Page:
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Growing vegetables, herbs and other plants in an urban setting is not really a new thing. All kinds of urban gardening projects, from the NYC High Line to community gardens and city farms built in unused urban spaces, have been gaining popularity in recent years.

This summer, one of the rooftop terraces at the Nokia head office in Espoo, Finland, has also been blooming with strawberries, herbs, vegetables and other more exotic plants.

Up until now, the rooftop terrace, which has an amazing view of the Baltic Sea and the surrounding areas, has been mostly unused. Earlier this year, though, the Nokia Sustainability team and a group of gardening enthusiasts at Nokia put their heads together and decided put the space to good use and bring urban gardening to Nokia House.


In early June, wooden containers and many bags of soil were brought to the terrace. Nokia employees could sign up for the project and have their own containers (for themselves or for their teams) where they could grow vegetables, herbs, flowers and other plants of their choice.

I’m a big fan of locally produced food and interested in gardening, so I signed up immediately. I wouldn’t say I had a “green thumb”, but after attending an urban gardening workshop and gathering all kinds of seeds and saplings from friends and family, my enthusiastic gardening colleagues and I were ready to give it a go.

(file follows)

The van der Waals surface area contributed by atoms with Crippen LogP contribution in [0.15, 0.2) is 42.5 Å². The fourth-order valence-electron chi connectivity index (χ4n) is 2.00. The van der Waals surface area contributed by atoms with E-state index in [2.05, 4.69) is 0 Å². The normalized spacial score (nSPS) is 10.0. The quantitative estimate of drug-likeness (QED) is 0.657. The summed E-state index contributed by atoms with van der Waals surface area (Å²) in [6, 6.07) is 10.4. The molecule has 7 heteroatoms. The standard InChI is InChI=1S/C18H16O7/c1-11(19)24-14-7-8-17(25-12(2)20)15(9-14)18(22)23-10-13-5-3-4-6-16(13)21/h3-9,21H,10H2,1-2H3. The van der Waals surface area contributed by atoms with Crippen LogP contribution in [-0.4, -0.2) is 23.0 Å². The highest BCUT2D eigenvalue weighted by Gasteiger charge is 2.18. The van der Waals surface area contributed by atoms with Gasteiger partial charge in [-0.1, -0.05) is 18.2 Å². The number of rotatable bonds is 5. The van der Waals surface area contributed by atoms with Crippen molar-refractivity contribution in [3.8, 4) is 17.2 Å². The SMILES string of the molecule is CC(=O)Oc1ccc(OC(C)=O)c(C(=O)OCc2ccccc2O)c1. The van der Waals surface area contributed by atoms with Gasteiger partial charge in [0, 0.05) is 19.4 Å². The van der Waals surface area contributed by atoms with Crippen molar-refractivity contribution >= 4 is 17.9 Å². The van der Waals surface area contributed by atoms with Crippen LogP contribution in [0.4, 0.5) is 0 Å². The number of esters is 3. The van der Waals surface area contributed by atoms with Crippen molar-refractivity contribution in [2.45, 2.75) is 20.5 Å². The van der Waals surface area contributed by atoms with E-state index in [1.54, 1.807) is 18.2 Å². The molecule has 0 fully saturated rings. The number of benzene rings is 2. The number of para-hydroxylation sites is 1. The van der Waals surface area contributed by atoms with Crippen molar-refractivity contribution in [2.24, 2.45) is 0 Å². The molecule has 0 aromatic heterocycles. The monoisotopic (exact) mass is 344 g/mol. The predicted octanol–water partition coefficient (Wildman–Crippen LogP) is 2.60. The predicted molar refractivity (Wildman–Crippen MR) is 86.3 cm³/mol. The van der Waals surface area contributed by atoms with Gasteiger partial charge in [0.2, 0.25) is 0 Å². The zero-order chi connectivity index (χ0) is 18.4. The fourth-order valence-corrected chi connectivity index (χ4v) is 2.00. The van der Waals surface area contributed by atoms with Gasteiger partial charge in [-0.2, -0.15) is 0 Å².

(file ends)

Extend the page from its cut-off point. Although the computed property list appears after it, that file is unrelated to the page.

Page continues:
But I wanted my gardening project to be more than just about watching tomatoes, peas, strawberries, mint, basil and lavender grow in our wooden container. I wanted the plants to tell us when they needed water and how they were doing up there on the windy terrace. I wanted them to tweet!


A quick search online revealed that there weren’t many off-the-shelf solutions available for this purpose, so I turned to Nokia Research Center (NRC) for help.

I was put in touch with Teemu Savolainen, from NRC Tampere, who got very excited about the idea and promised to help. Using components such as moisture sensors, ZigBee radios, a recycled laptop and an old Nokia E7, he assembled a system that would do exactly what I needed. In no time, our plants at Nokia House rooftop garden were tweeting!


During the short Finnish summer, the gardeners and those following the Nokia House rooftop garden Twitter account could see how thirsty the plants were or what growth strategies they had in mind.


The tweeting plants project was an experimental “hobbyist” project for Teemu and NRC, but it was also a chance to learn something new about the “Internet of Things” and how devices can communicate with each other.

Teemu concludes:

“Building up this setup was an energizing exercise, allowing us to test in practice some of the ‘Internet of Things’ research and standardization activities we have ongoing in NRC. Sometimes it’s difficult to explain to others what we do, but this project has proved to be handy in making pieces of our research more concrete for people. And for us it’s a good foundation to build new things on – for next summer and beyond.”

At the Nokia House rooftop garden, summer has already turned into autumn, the crop has been harvested and the plants have stopped tweeting. But come spring, I’m sure new plants, with new growth strategies and tweets will appear.